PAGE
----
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Question and Answer

What is the importance of speaking in tongues? I have been told that I need to pray for the ability to speak in order to fully know God. Is this true?

In the history of the church, three views have developed about the spiritual gift of speaking in tongues. First, that this gift is an ecstatic prayer language, unintelligible to the speaker, in order to speak to God at a higher and deeper level. Second, the gift is an ecstatic prayer language that must be interpreted by another who has the spiritual gift of the interpretation of speaking in tongues, in order to speak a word from the Lord to a congregation. Third, the gift refers to the supernatural ability to speak a human language unknown to the speaker in order to make the words of God known to a human speaker of that language.

The book of Acts describes three incidents when someone was speaking in tongues (Acts 2:1–4; 10:44–47; 19:1–7). In each, the gift occurred when eyewitnesses of the gospel reached a new region that previously had not heard the gospel. The Holy Spirit used the gift of speaking in tongues to verify that this gospel message about the death and resurrection of Jesus was true. Those who heard speaking in tongues were people who had not heard the message of the gospel previously and had no witness or documents (such as the New Testament, which we have today) to verify the truthfulness of the gospel story. The use of the gift resulted in the Spirit falling upon believers from the resurrected Lord in heaven.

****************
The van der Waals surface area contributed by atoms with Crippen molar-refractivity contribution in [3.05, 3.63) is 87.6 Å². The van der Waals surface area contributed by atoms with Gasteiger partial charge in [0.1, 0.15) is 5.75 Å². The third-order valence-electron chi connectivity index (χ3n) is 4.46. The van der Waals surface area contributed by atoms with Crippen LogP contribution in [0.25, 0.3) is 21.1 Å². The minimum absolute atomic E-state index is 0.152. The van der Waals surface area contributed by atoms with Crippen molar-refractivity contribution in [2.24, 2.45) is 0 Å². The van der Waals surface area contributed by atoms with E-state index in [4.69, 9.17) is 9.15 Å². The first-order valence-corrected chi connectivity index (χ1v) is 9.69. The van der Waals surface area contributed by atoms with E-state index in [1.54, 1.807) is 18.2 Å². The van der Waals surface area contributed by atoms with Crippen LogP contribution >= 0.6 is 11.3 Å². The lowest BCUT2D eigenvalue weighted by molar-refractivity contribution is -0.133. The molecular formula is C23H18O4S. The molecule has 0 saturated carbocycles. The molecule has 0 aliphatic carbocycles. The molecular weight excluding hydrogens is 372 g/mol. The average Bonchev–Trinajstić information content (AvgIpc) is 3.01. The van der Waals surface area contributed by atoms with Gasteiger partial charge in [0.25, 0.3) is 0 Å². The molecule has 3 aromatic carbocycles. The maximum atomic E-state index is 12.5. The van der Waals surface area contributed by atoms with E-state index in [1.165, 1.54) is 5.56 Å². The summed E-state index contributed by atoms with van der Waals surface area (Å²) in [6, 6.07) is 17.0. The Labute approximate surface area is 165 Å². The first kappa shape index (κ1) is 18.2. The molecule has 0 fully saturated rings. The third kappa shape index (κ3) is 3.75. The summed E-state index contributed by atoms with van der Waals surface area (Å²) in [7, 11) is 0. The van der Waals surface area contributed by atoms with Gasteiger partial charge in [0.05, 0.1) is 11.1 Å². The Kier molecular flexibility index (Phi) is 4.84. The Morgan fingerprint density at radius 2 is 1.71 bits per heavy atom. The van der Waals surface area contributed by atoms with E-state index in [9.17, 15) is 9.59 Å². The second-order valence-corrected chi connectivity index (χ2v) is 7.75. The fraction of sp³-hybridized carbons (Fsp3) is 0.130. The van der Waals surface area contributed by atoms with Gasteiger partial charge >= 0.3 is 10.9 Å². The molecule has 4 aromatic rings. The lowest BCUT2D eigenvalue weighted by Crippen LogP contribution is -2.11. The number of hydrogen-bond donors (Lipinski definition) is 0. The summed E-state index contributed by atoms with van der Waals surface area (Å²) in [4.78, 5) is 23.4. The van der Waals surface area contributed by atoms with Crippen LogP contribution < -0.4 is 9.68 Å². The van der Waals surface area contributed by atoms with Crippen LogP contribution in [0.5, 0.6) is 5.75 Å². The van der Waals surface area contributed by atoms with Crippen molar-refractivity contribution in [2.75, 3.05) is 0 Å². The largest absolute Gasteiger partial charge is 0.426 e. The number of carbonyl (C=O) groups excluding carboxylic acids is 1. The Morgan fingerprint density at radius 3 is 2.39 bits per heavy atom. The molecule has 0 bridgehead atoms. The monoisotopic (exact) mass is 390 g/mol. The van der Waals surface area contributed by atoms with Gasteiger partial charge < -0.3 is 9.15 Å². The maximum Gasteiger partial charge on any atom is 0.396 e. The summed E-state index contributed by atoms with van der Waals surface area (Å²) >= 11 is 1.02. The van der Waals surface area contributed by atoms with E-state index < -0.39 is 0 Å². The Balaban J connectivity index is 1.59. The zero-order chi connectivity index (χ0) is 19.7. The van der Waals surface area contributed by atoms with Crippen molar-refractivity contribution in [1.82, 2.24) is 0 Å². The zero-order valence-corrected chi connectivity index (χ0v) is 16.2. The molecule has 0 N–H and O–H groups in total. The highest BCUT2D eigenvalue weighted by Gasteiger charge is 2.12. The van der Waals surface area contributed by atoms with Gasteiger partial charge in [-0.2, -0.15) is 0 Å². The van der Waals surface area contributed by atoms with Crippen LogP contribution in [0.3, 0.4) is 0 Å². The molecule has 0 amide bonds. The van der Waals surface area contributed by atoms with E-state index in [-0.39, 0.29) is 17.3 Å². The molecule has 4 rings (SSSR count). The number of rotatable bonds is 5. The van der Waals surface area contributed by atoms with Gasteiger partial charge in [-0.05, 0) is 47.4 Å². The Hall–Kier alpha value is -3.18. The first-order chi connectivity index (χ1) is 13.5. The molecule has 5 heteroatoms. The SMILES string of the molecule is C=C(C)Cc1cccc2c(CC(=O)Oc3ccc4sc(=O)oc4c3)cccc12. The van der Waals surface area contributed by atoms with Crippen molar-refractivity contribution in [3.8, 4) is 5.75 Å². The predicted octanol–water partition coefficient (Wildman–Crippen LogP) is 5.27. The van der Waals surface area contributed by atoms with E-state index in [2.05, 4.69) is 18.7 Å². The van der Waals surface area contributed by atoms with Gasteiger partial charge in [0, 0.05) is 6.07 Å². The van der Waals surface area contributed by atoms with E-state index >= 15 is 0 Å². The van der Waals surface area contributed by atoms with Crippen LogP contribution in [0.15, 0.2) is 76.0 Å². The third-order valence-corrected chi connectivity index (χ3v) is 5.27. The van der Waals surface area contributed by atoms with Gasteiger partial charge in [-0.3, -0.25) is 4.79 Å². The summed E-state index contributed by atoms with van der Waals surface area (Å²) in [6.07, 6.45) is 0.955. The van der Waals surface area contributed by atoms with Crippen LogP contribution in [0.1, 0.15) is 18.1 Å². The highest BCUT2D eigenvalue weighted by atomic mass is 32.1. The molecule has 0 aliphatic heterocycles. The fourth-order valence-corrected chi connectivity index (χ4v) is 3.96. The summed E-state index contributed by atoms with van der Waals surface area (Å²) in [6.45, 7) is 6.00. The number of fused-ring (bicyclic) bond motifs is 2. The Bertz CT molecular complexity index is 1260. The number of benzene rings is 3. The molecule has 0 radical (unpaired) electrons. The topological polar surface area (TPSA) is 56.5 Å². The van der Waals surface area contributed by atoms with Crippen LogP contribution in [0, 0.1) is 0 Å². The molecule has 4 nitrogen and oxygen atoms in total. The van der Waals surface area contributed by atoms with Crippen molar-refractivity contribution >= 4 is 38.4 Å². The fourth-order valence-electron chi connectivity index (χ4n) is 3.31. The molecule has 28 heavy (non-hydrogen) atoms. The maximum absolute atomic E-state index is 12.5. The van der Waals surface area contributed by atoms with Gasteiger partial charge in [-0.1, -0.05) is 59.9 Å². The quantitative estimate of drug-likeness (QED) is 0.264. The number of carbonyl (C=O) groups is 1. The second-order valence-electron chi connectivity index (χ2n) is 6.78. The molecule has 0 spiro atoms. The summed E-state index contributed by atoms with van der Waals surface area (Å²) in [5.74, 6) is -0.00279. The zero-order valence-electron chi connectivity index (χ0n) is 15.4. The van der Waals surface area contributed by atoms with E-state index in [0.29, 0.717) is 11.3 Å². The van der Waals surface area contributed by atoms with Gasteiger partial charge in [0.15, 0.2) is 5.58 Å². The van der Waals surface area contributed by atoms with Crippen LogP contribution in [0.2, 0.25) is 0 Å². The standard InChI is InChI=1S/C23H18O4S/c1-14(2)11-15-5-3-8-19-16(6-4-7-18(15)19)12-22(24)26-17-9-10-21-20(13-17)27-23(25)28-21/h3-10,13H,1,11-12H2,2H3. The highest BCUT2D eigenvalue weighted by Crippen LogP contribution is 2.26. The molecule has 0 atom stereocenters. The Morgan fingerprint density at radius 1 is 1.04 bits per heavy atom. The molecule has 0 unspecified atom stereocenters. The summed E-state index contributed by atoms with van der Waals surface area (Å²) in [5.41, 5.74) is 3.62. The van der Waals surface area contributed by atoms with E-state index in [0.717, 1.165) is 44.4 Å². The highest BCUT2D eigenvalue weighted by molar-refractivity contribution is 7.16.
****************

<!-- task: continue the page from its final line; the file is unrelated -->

Nowhere in Acts or 1 Corinthians is there any teaching that the gift of speaking in tongues gives a believer deeper knowledge of God. That teaching is a later development, perhaps to justify the experiences of those who believe tongues to be an ecstatic prayer language. A deeper knowledge of God comes by grace as one humbles oneself under the truth of the Word of God with obedience, as the Spirit of God reveals more of who God is and what He does.

BY Eric C. Redmond

Eric C. Redmond serves as an assistant professor of Bible at Moody Bible Institute in Chicago and as associate pastor of adult ministries at Calvary Memorial Church in Oak Park, Ill. He is married to Pam and they have five children. He is the author of Where Are All the Brothers? Straight Answers to Mens’ Questions about the Church (Crossway), a commentary on Jonah in the Christ-Centered Exposition Series (B&H Publishers), and a study guide on Ephesians in the Knowing the Bible series (Crossway).

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